Reaching New Heights of Resident Engagement for West Blvd Study

Residents from the West Boulevard Corridor neighborhoods steadily streamed into the very well-attended Kickoff Meeting on Tuesday evening to learn about the upcoming corridor study of the street that runs through the heart of their community. Staff from the Charlotte Department of Transportation (CDOT) guided meeting participants through a series of stations. The public was invited to share information about where people currently cross the street, where they want to be able to cross the street, and other mobility needs. 


CDOT staff and residents discussed safety needs of pedestrians and bicyclists.

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Want a safer West Boulevard? Join us March 21!

You're invited to a public workshop on March 21 hosted by the Charlotte Department of Transportation (CDOT) to learn more and share your input on the upcoming corridor study of West Boulevard. The study will evaluate existing conditions, identify deficiencies, and make recommendations to improve the safety and ease of walking and biking on West Boulevard between Camden Road and Billy Graham Parkway.

Since last summer, Sustain Charlotte has been working in partnership with the Equitable Transportation team comprised of West Boulevard neighborhood resident advocates for safer streets. 


We met with transportation agency staff from CDOT and CRTPO at our February meeting.

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Stroll and Roll Plaza Midwood Petition Presented to City Council

On Monday night, residents from the neighborhoods surrounding the Plaza Midwood business district presented a petition to City Council calling for bicycle and pedestrian improvements on The Plaza and Central Avenue.  Two residents explained to Mayor Roberts and Council Members the daily challenges facing residents as they attempt to walk, cycle or even use transit on this corridor.  

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Uptown Protected Bike Lane Moving Forward!

Do you remember the petition we launched calling for a protected bike lane connecting the greenways through Uptown?  The one that more than 4,000 of you signed?  

Well, your voices have made a difference!  On February 23, the 7th Street Public Market was the place to be to learn more about the future of Charlotte’s cycling infrastructure as Center City Partners and CDOT hosted the second public Uptown Connects workshop.  Cyclists of all ages and abilities, Uptown business owners, and interested community members alike came to get a glimpse at CDOT’s plans for an Uptown pilot protected bike lane. 


Bikes parked outside 7th Street Public Market during the Feb 23rd Uptown Connects workshop.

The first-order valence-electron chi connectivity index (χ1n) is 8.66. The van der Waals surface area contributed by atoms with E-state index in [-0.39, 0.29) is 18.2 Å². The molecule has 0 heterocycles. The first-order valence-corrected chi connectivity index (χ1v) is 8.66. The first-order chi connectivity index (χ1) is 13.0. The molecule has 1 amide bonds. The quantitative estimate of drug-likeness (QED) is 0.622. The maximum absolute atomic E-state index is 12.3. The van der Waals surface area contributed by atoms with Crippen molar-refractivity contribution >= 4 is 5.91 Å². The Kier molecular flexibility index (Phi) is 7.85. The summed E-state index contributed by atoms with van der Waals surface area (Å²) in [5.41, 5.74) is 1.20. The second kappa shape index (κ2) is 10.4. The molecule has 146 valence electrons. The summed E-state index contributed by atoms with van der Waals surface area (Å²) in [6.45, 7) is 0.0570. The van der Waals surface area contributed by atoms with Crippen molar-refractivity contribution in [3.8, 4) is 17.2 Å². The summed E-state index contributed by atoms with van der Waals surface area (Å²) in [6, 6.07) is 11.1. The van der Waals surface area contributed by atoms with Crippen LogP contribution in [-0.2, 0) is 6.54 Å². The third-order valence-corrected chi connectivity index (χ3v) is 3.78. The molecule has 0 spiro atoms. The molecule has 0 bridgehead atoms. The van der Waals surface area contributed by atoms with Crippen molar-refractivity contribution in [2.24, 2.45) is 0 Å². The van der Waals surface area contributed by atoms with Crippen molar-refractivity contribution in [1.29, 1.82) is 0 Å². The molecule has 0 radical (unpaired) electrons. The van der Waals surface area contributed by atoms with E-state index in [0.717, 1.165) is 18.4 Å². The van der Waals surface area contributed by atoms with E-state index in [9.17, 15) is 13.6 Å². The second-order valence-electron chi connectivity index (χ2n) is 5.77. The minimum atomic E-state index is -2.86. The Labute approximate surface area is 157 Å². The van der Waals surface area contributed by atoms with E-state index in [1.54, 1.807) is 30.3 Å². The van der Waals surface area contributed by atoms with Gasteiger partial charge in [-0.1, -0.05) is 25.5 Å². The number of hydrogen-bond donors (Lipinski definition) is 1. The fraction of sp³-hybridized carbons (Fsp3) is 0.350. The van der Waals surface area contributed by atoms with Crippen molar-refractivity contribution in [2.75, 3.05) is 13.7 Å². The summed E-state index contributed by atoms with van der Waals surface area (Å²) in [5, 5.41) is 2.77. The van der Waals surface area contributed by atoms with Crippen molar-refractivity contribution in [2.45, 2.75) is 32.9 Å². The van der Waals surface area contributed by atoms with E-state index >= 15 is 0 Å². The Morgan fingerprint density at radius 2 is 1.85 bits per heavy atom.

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Head of CATS identifies why bus ridership has declined and how we can reverse the trend

CATS CEO John Lewis presented at Wednesday's monthly Metropolitan Transit Commission (MTC) meeting on ridership and fare trends. He acknowledged that bus ridership has declined and stated at both the beginning and end of his presentation that he believes it's largely due to CATS not fully meeting the mobility needs of its current and potential riders.

"Many people spend an inordinate amount of time getting to and from work each day...We will bring back to the MTC a series of proposals that will get us to a targeted level of average trips [trip duration]. So if we accept that if an average trip is 90 minutes, what will it take to get it to 60? What will it take, from an investment standpoint, to get it to 45 or 30? And that will be a decision for the MTC to make. As ridership on our buses continues to drop, I think that is a result of us not meeting the needs of the community and mobility needs of our customers, and I believe that Envision My Ride will go a long way towards solving that," said Lewis.

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What we learned at the New Partners for Smart Growth Conference

Over the past 15 years the New Partners for Smart Growth has become the largest and most comprehensive sustainable communities conference in the nation. Two of our staff, Meg Fencil (Program Director) and Branyn Calegar (Community Outreach Coordinator) traveled to St. Louis for the 3-day conference and learned a lot about sustainable growth!

Here are some key principles that we think Charlotte would benefit from:

Demonstration projects are powerful!

We arrived just in time to visit the final hour of a demonstration protected bike lane hosted by St. Louis' local sustainable transportation advocacy organization Trailnet. Charlotte should continue to invest in demo events like Open Streets 704 and protected bike lane demos because these are powerful tools that allow the public to really experience how our streets could be used differently to benefit all people. Of course, it's important to not let the demonstration become and end in and of itself. A good demo project is a step towards building public support for a more permanent solution.